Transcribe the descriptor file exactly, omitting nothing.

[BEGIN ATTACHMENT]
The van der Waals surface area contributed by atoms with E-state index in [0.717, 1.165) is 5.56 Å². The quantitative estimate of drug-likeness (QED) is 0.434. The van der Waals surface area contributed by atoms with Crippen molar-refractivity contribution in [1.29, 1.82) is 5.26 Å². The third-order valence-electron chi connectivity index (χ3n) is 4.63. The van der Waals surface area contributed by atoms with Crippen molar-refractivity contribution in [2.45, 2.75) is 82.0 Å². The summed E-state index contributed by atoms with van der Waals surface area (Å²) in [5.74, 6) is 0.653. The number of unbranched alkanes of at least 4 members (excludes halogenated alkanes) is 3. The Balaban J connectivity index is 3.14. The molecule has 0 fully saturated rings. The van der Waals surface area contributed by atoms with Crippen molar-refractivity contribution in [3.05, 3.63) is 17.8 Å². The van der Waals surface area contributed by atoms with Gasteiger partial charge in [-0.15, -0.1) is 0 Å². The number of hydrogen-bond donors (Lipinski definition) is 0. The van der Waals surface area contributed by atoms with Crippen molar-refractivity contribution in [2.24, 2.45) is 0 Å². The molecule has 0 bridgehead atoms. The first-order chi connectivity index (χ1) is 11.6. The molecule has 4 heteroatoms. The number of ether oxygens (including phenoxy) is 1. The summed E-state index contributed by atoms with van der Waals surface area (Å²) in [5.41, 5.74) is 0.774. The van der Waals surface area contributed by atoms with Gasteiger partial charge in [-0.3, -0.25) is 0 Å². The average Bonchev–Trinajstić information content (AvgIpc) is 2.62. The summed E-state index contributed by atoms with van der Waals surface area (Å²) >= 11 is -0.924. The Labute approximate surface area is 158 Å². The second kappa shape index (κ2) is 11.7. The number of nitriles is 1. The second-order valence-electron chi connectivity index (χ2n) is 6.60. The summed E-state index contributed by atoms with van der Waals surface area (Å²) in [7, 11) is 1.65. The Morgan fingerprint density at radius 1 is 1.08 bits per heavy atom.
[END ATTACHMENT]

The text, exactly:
The van der Waals surface area contributed by atoms with E-state index in [0.717, 1.165) is 5.56 Å². The quantitative estimate of drug-likeness (QED) is 0.434. The van der Waals surface area contributed by atoms with Crippen molar-refractivity contribution in [1.29, 1.82) is 5.26 Å². The third-order valence-electron chi connectivity index (χ3n) is 4.63. The van der Waals surface area contributed by atoms with Crippen molar-refractivity contribution in [2.45, 2.75) is 82.0 Å². The summed E-state index contributed by atoms with van der Waals surface area (Å²) in [5.74, 6) is 0.653. The number of unbranched alkanes of at least 4 members (excludes halogenated alkanes) is 3. The Balaban J connectivity index is 3.14. The molecule has 0 fully saturated rings. The van der Waals surface area contributed by atoms with Crippen molar-refractivity contribution in [3.05, 3.63) is 17.8 Å². The van der Waals surface area contributed by atoms with Gasteiger partial charge in [-0.15, -0.1) is 0 Å². The number of hydrogen-bond donors (Lipinski definition) is 0. The van der Waals surface area contributed by atoms with Crippen molar-refractivity contribution in [2.24, 2.45) is 0 Å². The molecule has 0 bridgehead atoms. The first-order chi connectivity index (χ1) is 11.6. The molecule has 4 heteroatoms. The number of ether oxygens (including phenoxy) is 1. The summed E-state index contributed by atoms with van der Waals surface area (Å²) in [5.41, 5.74) is 0.774. The van der Waals surface area contributed by atoms with Gasteiger partial charge in [-0.3, -0.25) is 0 Å². The average Bonchev–Trinajstić information content (AvgIpc) is 2.62. The summed E-state index contributed by atoms with van der Waals surface area (Å²) >= 11 is -0.924. The Labute approximate surface area is 158 Å². The second kappa shape index (κ2) is 11.7. The number of nitriles is 1. The second-order valence-electron chi connectivity index (χ2n) is 6.60. The summed E-state index contributed by atoms with van der Waals surface area (Å²) in [7, 11) is 1.65. The Morgan fingerprint density at radius 1 is 1.08 bits per heavy atom.